5 Maintenance Tips to Extend the Life of Your Roof
Many new car owners hear this piece of advice: Follow the maintenance schedule, have your oil changed regularly, and your vehicle will last years, even decades. The advice is generally sound—there are plenty of cars from the 1990s still on the road.
The same advice can apply to your roof as well. Whether it’s brand-new or has reliably served your home for years, regular maintenance can extend the life of your roof for years.
Before you attempt any maintenance on your roof—and we can’t stress this enough—be careful when climbing or performing any actions on ladders or on top of your house. You want to be diligent with your roof, but you want to be diligent with yourself. Work with another person whenever possible, and if you don’t feel comfortable on ladders, with heights, or with a repair that suddenly looks more difficult once you get up to your roof, don’t hesitate to call a professional to help with this maintenance.
Also, avoid walking on your roof if you can help it. Damaging shingles or tiles and exacerbating any leaks can occur simply by walking across them. There might be times when you must step on your roof; if so, be cautious in order to avoid any damage and, of course, to not fall off.
With those safety precautions in mind, here are five maintenance tips to extend the life of your roof:
1. Take an occasional look at your roof
Homeowners can become complacent with their roofs if there aren’t any apparent problems. Leaks are concerns, as are missing shingles that are obvious from the ground. In the absence of these two issues, believing everything is hunky-dory with your roof is too easy. Actually inspecting your roof once in a while is important for seeing what’s actually going on up there. Problems with shingles or tiles will be more evident from up high than your driveway. Take a look at the flashing around chimneys, skylights, and other protrusions. What kind of shape are the gutters in (we’ll talk about that more next)? Doing inspections periodically, as well as after storms or high winds, is a smart maintenance habit that can identify problems before they become disasters.
2. Clean the gutters
You might think of your roof and gutters as two separate entities, but they are both part of the same system that keeps the top of your home functioning. Clogged gutters prevent water from leaving the roof, which ultimately can damage shingles. Clogs can also add to the weight of the gutters, possibly pulling the brackets off the roof and causing more damage. It’s a tedious job, but make sure you are cleaning the leaves and debris from your gutters. Besides being better for the gutters, it’s ultimately better for the roof.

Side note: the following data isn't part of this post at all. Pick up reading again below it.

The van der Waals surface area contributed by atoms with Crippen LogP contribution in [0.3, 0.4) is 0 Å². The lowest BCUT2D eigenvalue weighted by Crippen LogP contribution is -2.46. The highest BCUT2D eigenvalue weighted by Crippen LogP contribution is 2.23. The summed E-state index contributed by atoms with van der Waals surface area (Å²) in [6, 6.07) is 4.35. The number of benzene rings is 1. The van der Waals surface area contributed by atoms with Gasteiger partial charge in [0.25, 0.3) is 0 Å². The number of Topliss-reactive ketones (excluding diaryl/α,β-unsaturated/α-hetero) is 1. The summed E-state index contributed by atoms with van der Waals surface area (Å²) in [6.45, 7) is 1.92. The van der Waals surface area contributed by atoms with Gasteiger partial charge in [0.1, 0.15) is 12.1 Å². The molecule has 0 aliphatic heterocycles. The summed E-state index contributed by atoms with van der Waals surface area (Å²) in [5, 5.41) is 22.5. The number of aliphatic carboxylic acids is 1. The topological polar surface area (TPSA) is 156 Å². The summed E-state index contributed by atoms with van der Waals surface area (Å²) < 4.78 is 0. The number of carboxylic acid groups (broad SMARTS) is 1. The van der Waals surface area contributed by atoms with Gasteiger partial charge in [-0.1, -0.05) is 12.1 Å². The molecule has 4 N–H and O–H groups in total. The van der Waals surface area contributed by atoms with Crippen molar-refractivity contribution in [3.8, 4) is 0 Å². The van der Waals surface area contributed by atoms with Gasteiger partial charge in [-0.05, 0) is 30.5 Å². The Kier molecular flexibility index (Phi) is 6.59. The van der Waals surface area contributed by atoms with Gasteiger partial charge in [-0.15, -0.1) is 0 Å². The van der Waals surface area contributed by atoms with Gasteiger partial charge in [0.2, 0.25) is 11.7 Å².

3. Leaves and trees
Leaves are annoying in gutters, but for houses with minimal slope, leaves can also collect on your roof. If leaves, as well as any broken branches and other debris, are not removed, they can pile up, trap water, and ultimately damage your roof. Leaves are not the only arbor-related concern—trees that offer your house shade and greenery can also wreak havoc on your roof in the form of branches that grow into shingles and tiles. If you have large trees close to your roof, be sure to have any problem branches pruned.
4. Remove snow and ice
The DMV got 56 inches of snow in winter 2009–2010 and then just two inches a couple winters later. Yes, our snowfalls are a little unpredictable, but when the heavy stuff starts falling (six inches or more is a good guideline), think about brushing the snow off your roof. Specialized snow rakes help with this removal, but regular shovels can be used as well. A bigger concern is that an ice dam will form on your roof. An ice dam is simply a ridge of ice that prevents snow from melting and draining off your roof (here’s a good explanation of an ice dam from experts in Minnesota, where ice is a way of life), which, of course, can lead to damage. Finally, ice hanging from gutters or damming within can pull brackets off the roof; take care to keep gutters as ice-free as possible during our wacky winters.
5. Don’t put off repairs
If you see roof problems that you can’t easily repair on your own, don’t hesitate to call a roofing repair expert to help with the fix sooner rather than later. Small roof problems can escalate into something bigger and more expensive in a hurry. Also, if you aren’t sure if something on your roof is a problem or not, get professional advice. The money you spend on a repair is an investment, thus leading to an extended life for your roof.
How often do you perform maintenance on your roof?
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